It’s the story that shaped not only a young man’s life, but the understanding of life as we now know it. Now, Charles Darwin’s inspiring journey will be put on stage for all to see in the first show of its kind at the Natural History Museum. We asked playwright David Morton for all of the exciting details, ahead of the production’s historic opening on Tuesday 2nd October…
The Wider Earth tells the story of Darwin’s voyage on HMS Beagle. How did that voyage affect the rest of his life and work?
On 25 October 1831, a 22-year-old Charles Darwin boarded a ship preparing for a voyage around the world. What he saw on the five-year voyage that followed led him to think deeply about the natural world, and to question received opinion about its origins. He also collected specimens – thousands of them – and these specimens, studied in the field and on his return to England, provided vital evidence in support of his ideas, especially on the theory of evolution.
Since this play is based on a real, historical voyage, how did you find the balance between giving a historically true account and telling a good story?
To strike the balance we’ve tried to include nothing in the story that doesn’t at least have some reference to actual events. There are definitely some leaps of imagination to heighten the drama but we’ve tried to keep true to the memories of the characters and the contributions they all made.
Was there any part of the writing or development process that you found especially challenging?
The most challenging part was trying to work out which parts of the history to use. The records of the voyage are so rich with information that it was hard not to include everything.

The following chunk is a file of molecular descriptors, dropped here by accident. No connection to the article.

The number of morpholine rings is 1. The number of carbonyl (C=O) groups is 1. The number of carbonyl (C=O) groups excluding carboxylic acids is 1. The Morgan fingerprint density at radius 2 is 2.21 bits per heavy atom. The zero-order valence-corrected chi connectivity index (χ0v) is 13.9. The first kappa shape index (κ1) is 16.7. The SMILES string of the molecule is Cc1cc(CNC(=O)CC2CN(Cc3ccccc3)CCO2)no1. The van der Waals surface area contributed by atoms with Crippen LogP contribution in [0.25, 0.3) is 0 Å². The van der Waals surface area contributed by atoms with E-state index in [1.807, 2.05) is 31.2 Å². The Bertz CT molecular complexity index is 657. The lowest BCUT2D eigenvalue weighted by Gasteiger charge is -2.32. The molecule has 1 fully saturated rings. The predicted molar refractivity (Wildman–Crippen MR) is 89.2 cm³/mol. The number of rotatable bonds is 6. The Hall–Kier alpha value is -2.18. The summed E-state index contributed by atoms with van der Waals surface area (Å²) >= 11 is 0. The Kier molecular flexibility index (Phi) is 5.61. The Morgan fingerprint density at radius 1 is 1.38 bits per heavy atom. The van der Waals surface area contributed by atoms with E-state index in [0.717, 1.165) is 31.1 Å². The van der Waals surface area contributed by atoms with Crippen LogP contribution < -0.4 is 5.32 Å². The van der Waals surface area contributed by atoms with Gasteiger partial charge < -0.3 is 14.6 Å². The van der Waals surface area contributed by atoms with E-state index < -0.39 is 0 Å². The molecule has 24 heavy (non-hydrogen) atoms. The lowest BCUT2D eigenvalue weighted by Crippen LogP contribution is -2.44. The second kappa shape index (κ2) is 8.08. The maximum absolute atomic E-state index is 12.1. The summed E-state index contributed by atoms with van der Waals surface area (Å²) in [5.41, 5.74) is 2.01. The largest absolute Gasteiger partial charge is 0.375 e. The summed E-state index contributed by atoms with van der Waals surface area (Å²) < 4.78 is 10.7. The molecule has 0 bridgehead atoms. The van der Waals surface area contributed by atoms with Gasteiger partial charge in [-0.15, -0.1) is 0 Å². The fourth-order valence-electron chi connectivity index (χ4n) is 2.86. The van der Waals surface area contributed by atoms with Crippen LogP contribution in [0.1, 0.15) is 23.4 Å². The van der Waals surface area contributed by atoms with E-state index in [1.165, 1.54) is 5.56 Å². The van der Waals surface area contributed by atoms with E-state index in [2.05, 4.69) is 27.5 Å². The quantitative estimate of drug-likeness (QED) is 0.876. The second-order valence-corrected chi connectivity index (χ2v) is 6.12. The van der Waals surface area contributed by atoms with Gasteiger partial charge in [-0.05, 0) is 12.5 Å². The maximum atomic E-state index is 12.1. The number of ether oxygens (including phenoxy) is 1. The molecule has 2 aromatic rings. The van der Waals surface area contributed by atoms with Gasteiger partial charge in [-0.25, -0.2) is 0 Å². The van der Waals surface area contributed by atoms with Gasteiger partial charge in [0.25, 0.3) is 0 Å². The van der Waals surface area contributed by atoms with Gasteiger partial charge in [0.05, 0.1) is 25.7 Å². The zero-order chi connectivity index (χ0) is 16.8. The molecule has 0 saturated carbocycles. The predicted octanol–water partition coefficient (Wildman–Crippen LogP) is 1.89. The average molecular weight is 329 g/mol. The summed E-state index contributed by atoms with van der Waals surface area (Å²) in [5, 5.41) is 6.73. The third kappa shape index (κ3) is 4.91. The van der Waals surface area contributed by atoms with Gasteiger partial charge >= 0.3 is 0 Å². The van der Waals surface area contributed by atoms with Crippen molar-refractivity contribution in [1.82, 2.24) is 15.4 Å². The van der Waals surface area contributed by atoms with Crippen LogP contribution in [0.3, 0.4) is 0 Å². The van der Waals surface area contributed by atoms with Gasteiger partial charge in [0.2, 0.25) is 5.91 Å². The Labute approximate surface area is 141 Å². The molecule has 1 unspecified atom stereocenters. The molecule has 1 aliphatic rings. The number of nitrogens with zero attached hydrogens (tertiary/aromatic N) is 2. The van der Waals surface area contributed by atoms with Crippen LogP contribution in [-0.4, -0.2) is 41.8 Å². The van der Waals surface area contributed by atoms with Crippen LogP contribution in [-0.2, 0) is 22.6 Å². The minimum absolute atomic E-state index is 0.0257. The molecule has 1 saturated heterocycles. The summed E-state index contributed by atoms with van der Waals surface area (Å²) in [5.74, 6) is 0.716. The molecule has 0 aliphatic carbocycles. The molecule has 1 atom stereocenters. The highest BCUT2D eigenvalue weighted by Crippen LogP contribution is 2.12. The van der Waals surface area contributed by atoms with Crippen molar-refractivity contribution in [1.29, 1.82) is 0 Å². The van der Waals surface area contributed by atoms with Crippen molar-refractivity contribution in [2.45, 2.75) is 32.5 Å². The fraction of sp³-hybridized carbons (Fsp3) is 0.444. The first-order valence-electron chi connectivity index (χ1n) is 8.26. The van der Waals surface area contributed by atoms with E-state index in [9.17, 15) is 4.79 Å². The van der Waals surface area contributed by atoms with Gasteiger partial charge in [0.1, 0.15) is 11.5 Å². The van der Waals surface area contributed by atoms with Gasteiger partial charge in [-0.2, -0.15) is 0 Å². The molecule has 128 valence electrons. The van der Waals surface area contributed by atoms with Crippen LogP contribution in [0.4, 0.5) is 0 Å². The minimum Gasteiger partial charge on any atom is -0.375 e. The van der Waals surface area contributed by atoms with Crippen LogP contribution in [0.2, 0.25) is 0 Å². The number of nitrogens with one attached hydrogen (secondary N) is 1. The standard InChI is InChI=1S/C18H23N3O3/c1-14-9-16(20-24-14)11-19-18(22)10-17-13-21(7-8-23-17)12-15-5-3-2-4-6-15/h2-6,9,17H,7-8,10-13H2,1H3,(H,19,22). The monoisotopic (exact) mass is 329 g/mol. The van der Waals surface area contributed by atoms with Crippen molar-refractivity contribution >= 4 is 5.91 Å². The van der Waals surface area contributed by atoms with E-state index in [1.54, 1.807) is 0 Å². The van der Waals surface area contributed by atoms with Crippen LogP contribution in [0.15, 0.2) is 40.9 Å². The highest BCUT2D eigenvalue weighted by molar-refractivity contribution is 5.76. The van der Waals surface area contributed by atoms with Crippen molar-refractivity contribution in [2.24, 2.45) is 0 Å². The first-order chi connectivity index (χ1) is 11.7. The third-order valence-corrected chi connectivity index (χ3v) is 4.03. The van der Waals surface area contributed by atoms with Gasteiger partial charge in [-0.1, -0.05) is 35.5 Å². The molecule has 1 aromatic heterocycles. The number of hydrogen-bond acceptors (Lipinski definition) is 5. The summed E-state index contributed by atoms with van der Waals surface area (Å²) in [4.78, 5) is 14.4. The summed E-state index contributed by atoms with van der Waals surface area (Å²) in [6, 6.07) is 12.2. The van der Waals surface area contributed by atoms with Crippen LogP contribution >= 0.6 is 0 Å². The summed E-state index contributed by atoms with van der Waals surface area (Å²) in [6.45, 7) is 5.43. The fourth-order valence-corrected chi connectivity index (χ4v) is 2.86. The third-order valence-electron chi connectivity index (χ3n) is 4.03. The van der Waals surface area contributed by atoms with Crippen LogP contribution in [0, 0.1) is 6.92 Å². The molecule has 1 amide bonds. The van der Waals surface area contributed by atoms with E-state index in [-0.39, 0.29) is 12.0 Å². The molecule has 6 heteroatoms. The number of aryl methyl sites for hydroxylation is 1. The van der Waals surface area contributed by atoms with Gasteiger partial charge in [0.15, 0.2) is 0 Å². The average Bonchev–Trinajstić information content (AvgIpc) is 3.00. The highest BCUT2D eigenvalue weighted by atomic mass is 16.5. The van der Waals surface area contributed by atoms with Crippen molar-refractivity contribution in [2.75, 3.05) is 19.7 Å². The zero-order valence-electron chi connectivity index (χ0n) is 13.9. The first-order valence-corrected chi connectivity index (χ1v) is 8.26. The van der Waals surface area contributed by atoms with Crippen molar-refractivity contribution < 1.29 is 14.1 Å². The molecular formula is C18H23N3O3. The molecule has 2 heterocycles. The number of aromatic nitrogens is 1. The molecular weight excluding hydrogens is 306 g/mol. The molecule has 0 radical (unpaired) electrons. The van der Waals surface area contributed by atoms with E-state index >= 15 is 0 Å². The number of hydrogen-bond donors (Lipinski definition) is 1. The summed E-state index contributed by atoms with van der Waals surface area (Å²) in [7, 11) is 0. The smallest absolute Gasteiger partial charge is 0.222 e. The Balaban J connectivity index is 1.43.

What do you think will surprise audiences most about the Darwin you’re presenting versus the Darwin they think they know?
In the show we try and capture Darwin’s energy, his drive, and his excitement. We wanted to show the Darwin behind the long grey beard, and paint a portrait of Charles as the young man.
In your opinion, what do puppets add to the story (or to theatre in general)?
The process of bringing a puppet to life on stage takes an incredible degree of commitment and discipline. Unlike an actor who spends a rehearsal period developing a character, a puppet has to first learn how to be alive before we can even start to wonder as to what its character might be. Ultimately, the process isn’t complete until the imagination of an audience turns the movement cues that we give into the illusion of life. I think that puppets deepen the possibilities of storytelling in theatre, and can provoke a real sense of wonder in an audience.
Of the 30 puppets featured in this production, do you have a favourite?
The Galapagos tortoise! And the flightless cormorant.
Since it’s a bit unconventional to stage a play in the Museum, have there been any logistical challenges?
Converting the Jerwood Gallery into a theatre for the first time has been a challenge, but the outcome is absolutely worth it!
What has it been like working with the Museum’s scientists?
Working with Professor Adrian Lister has been an absolute honour. To receive input into the story from someone who has lived and breathed everything Darwinian for so long has allowed the script to flourish. Adrian has an amazing sense of Charles as a person, and has been just as excited as us about making the story fresh, and bringing the voyage to life.
There are so many incredible and unique aspects to this production: its staging in the Natural History Museum, its 30 hand-made puppets, its blending of animations and live performance. What are you most excited to share with audiences?
The experience of the whole thing. I think what’s so special about this work is the integration of the elements. There’s so much to look at, and the world of the play is so rich. Also the amazing cast, their dedication to the characters and the story has been just awe inspiring and I’m so grateful to the whole team.
If you’re as excited as we are for this groundbreaking new production you can book tickets now! Watch the trailer below:
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